Woven Green wears everything on its sleeve. Even the band’s name points toward its philosophy; while not necessarily “green,” the members of Woven Green espouse taking care of the earth, being unified with each other, and loving one another. The lyrics bear no subtlety; Woven Green is what it is, and it’s not hiding it.
The same aesthetic carries over into the songs on their self-titled EP. They have a sound similar to what you might imagine from the themes presented; a few parts wah-pedal funk, a few parts upbeat acoustic pop, a few parts middle eastern instrumentation. They wear their influences on their sleeve, not trying to hide. This total honesty is to be commended, as posturing, irony and cynicism has become the norm in independent music.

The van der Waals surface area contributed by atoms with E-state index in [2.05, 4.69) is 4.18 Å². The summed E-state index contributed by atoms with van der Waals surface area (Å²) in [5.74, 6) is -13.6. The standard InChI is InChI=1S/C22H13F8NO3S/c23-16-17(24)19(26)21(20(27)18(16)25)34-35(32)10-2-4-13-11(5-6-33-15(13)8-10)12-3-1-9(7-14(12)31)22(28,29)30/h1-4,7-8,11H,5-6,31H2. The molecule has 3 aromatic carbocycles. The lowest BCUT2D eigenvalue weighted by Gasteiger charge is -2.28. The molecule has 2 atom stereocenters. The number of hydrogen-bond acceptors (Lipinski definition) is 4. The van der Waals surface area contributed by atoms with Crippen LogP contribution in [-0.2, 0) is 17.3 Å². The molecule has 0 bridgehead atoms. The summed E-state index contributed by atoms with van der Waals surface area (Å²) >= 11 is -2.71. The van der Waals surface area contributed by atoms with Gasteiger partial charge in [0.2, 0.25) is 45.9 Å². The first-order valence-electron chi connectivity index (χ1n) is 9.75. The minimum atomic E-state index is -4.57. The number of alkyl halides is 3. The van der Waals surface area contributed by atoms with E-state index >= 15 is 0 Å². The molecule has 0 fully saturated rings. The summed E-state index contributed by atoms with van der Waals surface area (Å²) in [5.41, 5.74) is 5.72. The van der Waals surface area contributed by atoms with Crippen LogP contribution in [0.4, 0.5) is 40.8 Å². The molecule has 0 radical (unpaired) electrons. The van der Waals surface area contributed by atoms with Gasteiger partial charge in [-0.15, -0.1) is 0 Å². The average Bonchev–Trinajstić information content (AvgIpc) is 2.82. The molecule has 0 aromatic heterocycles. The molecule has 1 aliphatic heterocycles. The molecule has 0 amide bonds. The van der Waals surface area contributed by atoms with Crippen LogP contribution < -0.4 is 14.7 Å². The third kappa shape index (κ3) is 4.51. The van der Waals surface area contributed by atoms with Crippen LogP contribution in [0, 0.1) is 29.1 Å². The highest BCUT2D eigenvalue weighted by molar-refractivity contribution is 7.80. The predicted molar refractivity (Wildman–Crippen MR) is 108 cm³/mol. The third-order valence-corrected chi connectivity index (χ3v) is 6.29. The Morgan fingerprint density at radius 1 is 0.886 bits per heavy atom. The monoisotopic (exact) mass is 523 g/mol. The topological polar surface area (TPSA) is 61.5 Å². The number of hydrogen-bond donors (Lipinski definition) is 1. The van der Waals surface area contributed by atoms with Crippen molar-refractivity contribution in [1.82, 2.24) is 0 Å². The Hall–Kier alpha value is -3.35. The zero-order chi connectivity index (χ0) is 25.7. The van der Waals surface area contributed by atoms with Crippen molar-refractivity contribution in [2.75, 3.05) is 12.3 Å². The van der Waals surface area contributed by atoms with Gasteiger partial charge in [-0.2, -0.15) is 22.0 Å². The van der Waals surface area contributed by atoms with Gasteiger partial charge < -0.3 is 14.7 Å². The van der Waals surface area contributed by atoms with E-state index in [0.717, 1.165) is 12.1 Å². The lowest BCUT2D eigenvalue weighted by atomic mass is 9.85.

Thankfully, Woven Green meets their honest aesthetic with songwriting skill. Woven Green has taken steps to make their songs not just your average song. “Sixth Sun” experiments not just with middle eastern instruments, but with middle eastern chord structures (which are unusual to the western ear, but intriguing!). “Between Worlds” uses strings in an unusual breakdown of sorts. “Generation Zero” has an extended guitar solo. “Wild Love” has a violin solo in the way that other bands would have a guitar solo. It’s these touches that make their songs better than the standard upbeat acoustic-pop fare.
This four-song EP establishes Woven Green as a band that wants to take a tired genre and make it interesting again. I hope that their creative energy and unique ideas keep flowing to future releases. Their songwriting skill makes them a band to watch for fans of John Mayer, Dave Matthews Band, OAR, Jason Mraz and others of the like.